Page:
It’s the Walkmen.
The show opened with Father John Misty, Josh Tillman’s moniker, minutes after we showed up. I was surprised to hear Tillman’s voice creeping into the Fillmore’s first floor men’s restroom, singing ‘I’m Writing a Novel,’ a sarcastic tune about Canadian shamans, West Hollywood, and originality. I was under the impression that Father John Misty would be playing second, after the Walkmen, but as it turns out, the Walkmen are an older, better established, and more well known band.
The Fillmore floor was busy, but not so jam-packed that I couldn’t find space right against the stage, where Tillman, a former drummer in Fleet Foxes, played most of his new album, Fear Fun. Early in the show, a girl, yelled for Tillman to “take it off” and Tillman started to joke around a bit, to self-deprecate. “You should ask more of me,” he said, “I’m glad you’re clapping, but we’re really not that great. You should say things like take it off.”
Tillman was wearing a button-down shirt, a beard, and long hair. He played guitar for a few songs, but mostly just danced around stage, smirked, and shook his hips. At one point Tillman jumped over the amp that was right next to my head.
Father John Misty closed his set with ‘Hollywood Cemetery Forever Sings,’ and then Tillman and his band shuffled off to a box, stage right, to watch the Walkmen and drink by themselves.
It was when the Walkmen came on that I realized that the rest of the audience was noticeably older, very much a 30s crowd, perhaps because it was a Thursday night and the same show was playing again Friday night, but I suspect it was because I had come to see an opener for an older band with a group of people that was there to see, perhaps exclusively, the older band.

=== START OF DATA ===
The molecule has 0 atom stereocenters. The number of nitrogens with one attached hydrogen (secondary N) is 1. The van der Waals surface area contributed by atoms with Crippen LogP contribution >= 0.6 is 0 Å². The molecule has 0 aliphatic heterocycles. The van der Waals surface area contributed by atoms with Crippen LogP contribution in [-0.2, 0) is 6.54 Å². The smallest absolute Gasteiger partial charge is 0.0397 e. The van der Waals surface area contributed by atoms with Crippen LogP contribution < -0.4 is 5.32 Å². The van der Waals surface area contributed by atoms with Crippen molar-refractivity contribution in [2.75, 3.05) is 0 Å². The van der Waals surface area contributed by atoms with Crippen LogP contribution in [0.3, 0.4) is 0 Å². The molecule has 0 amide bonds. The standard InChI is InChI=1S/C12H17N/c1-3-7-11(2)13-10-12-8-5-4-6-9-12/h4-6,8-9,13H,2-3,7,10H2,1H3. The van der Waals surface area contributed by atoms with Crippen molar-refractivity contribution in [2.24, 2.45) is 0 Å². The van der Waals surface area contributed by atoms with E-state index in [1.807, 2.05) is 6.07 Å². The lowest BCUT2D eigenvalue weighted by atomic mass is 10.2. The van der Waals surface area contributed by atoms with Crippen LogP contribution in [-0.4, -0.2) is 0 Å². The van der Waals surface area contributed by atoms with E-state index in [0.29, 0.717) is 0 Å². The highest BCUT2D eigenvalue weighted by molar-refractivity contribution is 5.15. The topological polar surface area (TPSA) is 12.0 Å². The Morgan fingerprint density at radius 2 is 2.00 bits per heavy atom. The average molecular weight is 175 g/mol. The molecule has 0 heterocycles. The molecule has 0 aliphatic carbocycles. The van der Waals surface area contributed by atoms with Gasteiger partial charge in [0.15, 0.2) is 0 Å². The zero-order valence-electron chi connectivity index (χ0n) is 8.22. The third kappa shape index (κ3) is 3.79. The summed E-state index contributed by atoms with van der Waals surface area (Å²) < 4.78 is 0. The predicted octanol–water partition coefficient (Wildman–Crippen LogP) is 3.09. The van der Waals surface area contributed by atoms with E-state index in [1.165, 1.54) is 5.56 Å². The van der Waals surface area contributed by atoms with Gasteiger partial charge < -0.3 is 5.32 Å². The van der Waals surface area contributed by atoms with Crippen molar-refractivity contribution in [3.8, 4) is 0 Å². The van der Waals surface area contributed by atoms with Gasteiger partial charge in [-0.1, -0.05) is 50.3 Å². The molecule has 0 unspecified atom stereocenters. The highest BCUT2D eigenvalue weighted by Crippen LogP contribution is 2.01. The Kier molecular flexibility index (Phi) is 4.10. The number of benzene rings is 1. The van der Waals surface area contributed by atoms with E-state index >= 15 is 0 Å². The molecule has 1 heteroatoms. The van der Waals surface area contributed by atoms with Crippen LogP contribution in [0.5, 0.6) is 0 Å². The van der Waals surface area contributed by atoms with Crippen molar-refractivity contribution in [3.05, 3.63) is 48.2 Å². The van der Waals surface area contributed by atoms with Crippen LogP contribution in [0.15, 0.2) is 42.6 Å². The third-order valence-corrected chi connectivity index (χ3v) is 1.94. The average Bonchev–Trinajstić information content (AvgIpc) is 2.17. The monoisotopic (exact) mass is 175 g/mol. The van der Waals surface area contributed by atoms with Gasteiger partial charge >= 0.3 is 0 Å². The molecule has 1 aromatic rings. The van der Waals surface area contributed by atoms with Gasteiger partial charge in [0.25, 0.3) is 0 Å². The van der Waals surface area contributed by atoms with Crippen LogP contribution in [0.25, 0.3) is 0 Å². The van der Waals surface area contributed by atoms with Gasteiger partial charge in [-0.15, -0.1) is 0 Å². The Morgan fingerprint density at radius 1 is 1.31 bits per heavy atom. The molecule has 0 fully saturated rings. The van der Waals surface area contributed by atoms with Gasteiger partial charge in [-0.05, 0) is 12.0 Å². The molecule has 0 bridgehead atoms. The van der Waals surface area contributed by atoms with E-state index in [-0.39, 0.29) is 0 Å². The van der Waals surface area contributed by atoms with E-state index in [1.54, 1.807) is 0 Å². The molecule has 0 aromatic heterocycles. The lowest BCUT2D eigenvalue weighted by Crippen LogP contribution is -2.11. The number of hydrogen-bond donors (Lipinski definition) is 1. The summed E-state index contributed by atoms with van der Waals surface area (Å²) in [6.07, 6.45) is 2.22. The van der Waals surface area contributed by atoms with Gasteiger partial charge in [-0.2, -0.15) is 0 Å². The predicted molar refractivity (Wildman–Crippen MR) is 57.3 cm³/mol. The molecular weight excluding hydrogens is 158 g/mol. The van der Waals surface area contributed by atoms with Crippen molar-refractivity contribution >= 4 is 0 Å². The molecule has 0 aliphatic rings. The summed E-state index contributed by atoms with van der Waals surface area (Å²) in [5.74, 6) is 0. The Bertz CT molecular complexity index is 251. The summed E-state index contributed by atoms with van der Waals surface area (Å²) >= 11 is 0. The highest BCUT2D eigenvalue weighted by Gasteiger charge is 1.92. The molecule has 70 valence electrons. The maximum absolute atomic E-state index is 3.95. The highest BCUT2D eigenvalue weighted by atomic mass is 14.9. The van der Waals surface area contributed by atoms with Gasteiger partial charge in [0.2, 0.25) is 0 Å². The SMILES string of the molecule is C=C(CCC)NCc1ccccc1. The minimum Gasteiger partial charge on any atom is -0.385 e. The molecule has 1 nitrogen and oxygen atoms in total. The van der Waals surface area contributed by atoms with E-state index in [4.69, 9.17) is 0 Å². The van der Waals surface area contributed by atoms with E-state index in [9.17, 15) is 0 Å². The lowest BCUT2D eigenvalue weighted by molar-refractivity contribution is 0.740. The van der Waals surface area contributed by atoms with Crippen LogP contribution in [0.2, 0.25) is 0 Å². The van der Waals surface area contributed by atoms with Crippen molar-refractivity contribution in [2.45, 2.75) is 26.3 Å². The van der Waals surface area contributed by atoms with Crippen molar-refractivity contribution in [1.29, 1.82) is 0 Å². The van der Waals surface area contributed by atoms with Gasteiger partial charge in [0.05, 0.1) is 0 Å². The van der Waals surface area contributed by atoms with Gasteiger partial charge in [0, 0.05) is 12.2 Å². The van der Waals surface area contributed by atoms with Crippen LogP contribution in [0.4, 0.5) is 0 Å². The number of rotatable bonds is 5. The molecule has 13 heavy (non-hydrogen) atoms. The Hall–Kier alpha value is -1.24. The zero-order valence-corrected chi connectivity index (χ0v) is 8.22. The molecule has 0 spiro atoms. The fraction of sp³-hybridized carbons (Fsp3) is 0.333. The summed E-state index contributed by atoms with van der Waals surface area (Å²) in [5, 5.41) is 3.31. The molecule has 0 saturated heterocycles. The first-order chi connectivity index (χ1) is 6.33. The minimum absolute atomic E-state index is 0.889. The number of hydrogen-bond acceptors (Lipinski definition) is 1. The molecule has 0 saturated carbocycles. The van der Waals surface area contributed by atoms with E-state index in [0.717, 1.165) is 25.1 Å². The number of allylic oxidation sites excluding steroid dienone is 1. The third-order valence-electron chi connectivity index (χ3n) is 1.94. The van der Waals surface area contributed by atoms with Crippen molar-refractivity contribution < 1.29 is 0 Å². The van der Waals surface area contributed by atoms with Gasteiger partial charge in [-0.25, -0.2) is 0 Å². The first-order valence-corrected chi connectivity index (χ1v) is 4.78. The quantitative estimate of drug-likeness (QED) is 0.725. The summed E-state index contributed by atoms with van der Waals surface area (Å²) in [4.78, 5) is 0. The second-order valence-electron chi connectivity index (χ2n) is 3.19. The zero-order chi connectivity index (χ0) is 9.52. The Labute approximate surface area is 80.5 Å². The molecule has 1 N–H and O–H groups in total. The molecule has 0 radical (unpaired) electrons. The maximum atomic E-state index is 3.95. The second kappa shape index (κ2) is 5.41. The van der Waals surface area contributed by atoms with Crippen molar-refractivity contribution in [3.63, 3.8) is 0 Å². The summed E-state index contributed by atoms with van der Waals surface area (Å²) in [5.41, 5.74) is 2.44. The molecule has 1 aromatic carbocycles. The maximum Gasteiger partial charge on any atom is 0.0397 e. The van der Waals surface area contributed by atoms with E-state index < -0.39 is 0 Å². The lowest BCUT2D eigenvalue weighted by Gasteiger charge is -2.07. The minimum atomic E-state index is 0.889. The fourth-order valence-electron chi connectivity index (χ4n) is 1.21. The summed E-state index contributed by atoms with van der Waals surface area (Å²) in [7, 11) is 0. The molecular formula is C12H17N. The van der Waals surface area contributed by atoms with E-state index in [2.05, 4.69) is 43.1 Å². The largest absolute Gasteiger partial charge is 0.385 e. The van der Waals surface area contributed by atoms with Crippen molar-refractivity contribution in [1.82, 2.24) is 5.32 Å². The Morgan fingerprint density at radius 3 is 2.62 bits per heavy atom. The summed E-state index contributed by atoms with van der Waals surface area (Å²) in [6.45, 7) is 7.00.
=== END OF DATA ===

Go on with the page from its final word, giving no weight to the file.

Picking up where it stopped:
The show just had a different feel to it than I was expecting, it seemed most people were there on dates. No one was really rocking out–– I imagine everyone there had jobs to be at the next morning, unlike myself and my friends. We’re dumb college kids.
The Walkmen were older too: they all wore wedding rings. Frontman Hamilton Leithauser bought a glass of white wine on stage. The bassist, wearing a navy blue cardigan, looked like a stay-at-home dad. Still, the Walkmen sounded great, hammering and echoing through the first half of their set, where they played most of their better known songs, ‘The Rat,’ ‘Heaven,’ and lots of their newer music. Later, there was a small brass band that played with the Walkmen for a handful of their songs–– Leithauser said something about finding them all on Craigslist. By the encore, the Walkmen were playing music from their first albums. The band and the audience both were tangibly nostalgic.
After it was all over, I went next door to Holy Dog for a beer and some food with my friends. I stepped outside for a moment. Down the block, a group of men were doing their best to find a taxi in the middle of Geary Street. It was Walkmen, presumably on their phones with their wives and children, looking forward to a good night’s sleep, and waiting, patiently for a cab.
My order was ready inside. I yelled “you guys rocked tonight,” or something to that effect. Leithauser turned, smiled and waved. A cab pulled up, the Walkmen got in.
They did rock. And right before the encore, Leithauser chugged that glass of white wine.